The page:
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Monk in White, Seated, Reading by Camille Corot (c. 1857)
 

Don’t neglect your spiritual reading. Reading has made many saints.”

St. Josemaría Escrivá

The special obligations of our ministry

Saint Leo the Great (-461 A.D.) was born in Etruria and became Pope in 440. He was a true shepherd and father of souls. He constantly strove to keep the faith whole and strenuously defended the unity of the Church. Leo left many doctrinal and spiritual writings behind and a number of them are included in the Office of Readings to this day.

Credit: Universalis

From a sermon of Saint Leo the Great, pope

Although the universal Church of God is constituted of distinct orders of members, still, in spite of the many parts of its holy body, the Church subsists as an integral whole, just as the Apostle says: We are all one in Christ. No difference in office is so great that anyone can be separated, through lowliness, from the head. In the unity of faith and baptism, therefore, our community is undivided. There is a common dignity, as the apostle Peter says in these words: And you are built up as living stones into spiritual houses, a holy priesthood, offering spiritual sacrifices which are acceptable to God through Jesus Christ. And again: But you are a chosen people, a royal priesthood, a holy nation, a people set apart.
  For all, regenerated in Christ, are made kings by the sign of the cross; they are consecrated priests by the oil of the Holy Spirit, so that beyond the special service of our ministry as priests, all spiritual and mature Christians know that they are a royal race and are sharers in the office of the priesthood. For what is more king-like than to find yourself ruler over your body after having surrendered your soul to God? And what is more priestly than to promise the Lord a pure conscience and to offer him in love unblemished victims on the altar of one’s heart?
  Because, through the grace of God, it is a deed accomplished universally on behalf of all, it is altogether praiseworthy and in keeping with a religious attitude for you to rejoice in this our day of consecration, to consider it a day when we are especially honoured. For indeed one sacramental priesthood is celebrated throughout the entire body of the Church. The oil which consecrates us has richer effects in the higher grades, yet it is not sparingly given in the lower.
  Sharing in this office, my dear brethren, we have solid ground for a common rejoicing; yet there will be more genuine and excellent reason for joy if you do not dwell on the thought of our unworthiness. It is more helpful and more suitable to turn your thoughts to study the glory of the blessed apostle Peter. We should celebrate this day above all in honour of him. He overflowed with abundant riches from the very source of all graces, yet though he alone received much, nothing was given over to him without his sharing it. The Word made flesh lived among us, and in redeeming the whole human race, Christ gave himself entirely.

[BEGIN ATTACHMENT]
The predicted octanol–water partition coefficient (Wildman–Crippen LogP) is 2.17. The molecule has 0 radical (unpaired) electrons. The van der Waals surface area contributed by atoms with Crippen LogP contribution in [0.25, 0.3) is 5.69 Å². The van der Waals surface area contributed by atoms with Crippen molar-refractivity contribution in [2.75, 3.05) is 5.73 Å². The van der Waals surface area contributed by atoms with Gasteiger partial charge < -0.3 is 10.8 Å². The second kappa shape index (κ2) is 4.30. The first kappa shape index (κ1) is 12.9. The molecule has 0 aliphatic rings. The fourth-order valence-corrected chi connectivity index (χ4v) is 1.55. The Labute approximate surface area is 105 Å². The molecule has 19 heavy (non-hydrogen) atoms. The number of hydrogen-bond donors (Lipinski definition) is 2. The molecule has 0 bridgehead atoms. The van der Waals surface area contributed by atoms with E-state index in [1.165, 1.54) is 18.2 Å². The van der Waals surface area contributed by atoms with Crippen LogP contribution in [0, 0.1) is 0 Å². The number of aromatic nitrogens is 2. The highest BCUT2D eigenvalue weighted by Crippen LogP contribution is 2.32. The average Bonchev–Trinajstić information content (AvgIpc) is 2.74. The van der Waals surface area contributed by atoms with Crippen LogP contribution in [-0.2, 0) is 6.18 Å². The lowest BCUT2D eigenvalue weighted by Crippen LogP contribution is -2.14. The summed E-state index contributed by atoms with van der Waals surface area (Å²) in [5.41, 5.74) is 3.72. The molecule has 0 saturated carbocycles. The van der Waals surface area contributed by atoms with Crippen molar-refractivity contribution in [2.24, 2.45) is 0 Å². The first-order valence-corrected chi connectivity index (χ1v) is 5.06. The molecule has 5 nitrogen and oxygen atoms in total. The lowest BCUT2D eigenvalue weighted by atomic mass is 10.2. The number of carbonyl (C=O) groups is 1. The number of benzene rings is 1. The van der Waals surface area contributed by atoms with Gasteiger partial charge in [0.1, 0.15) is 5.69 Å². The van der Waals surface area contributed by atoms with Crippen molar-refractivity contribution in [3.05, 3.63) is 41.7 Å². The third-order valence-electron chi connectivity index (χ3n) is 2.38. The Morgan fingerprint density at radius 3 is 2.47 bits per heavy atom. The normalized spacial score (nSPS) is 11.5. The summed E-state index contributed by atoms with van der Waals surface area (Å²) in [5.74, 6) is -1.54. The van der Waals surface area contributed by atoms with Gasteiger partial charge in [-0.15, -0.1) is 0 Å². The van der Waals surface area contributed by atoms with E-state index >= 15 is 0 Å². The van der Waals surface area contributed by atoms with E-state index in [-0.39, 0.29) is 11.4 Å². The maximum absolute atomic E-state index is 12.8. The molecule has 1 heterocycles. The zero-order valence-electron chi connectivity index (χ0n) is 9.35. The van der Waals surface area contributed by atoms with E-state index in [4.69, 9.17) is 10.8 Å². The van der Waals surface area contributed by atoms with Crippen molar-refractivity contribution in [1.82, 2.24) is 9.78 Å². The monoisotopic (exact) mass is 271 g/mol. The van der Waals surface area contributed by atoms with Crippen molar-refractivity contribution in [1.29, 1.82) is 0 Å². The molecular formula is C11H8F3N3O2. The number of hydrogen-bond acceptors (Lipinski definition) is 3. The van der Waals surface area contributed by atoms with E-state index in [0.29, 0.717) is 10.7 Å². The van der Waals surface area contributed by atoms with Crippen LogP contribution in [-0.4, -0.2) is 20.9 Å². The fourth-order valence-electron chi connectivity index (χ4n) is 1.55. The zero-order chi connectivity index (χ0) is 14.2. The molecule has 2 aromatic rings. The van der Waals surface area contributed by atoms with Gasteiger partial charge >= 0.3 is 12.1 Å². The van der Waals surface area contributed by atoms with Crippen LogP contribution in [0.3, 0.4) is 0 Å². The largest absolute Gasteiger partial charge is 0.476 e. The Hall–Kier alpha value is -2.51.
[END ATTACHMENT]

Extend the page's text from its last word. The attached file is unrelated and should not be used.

Credit: Divine Office: Office of Readings; Wednesday of the Thirty-second Week in Ordinary Time; https://divineoffice.org/welcome/

Information herein posted under the "rules of fair use" to foster education and discussion in accordance with Section 107 of the Copyright Act 1976.
 

Our sharing in the Body and Blood of Christ has no other purpose than to transform us into that which we receive.”

Saint Leo the Great, pope
 
Leo_the_Great_and_Attila_by_Raffael
The fresco was painted in 1514 by Raffael and showcases the meeting of Pope Leo I and Attila the Hun. St. Leo was known to have repelled the invasions of the barbarians or alleviated their effects, famously persuading Attila the Hun not to march on Rome in 452, and preventing the invading Vandals from massacring the population in 455.
 

The faith by which we live shall never vary in any age… for one is the faith which sanctifies the Just of all ages.”

Saint Leo the Great
 
Liturgy from CCC 1069

“From ancient times the Church has had the custom of celebrating each day the liturgy of the hours. In this way the Church fulfills the Lord’s precept to pray without ceasing, at once offering its praise to God the Father and interceding for the salvation of the world.” — Office of the Sacred Congregation for Divine Worship.

The Liturgy of the Hours is the prayer of the whole People of God. In it, Christ himself “continues his priestly work through his Church.” His members participate according to their own place in the Church and the circumstances of their lives. The laity, too, are encouraged to recite the divine office either with the priests, among themselves, or individually.

The celebration of the Liturgy of the Hours demands not only harmonizing the voice with the praying heart, but also a deeper “understanding of the liturgy and of the Bible, especially of the Psalms.”

The hymns and litanies of the Liturgy of the Hours integrate the prayer of the psalms into the age of the Church, expressing the symbolism of the time of day, the liturgical season, or the feast being celebrated.

Credit: https://divineoffice.org/liturgy-of-the-hours/
 

Half an hour’s meditation each day is essential, except when you are busy. Then a full hour is needed.”

Saint Francis de Sales
 

How to Pray Liturgy of the Hours

 

Rejoice always. Pray without ceasing. In all circumstances give thanks, for this is the will of God for you in Christ Jesus.”

1 Thessalonians 5:16-18
 

Holy Spirit - Dove

Holy Spirit, Light and Life of my Soul, enliven my prayer life.

Be not afraid!  And may the peace of Christ be with you and your loved ones today and always.  Holy Family, pray for us.  Amen.

The Holy Family, Murillo
The Heavenly and Earthly Trinities (c. 1675-82) by Bartolomé Esteban Murillo (1617 – 1682)

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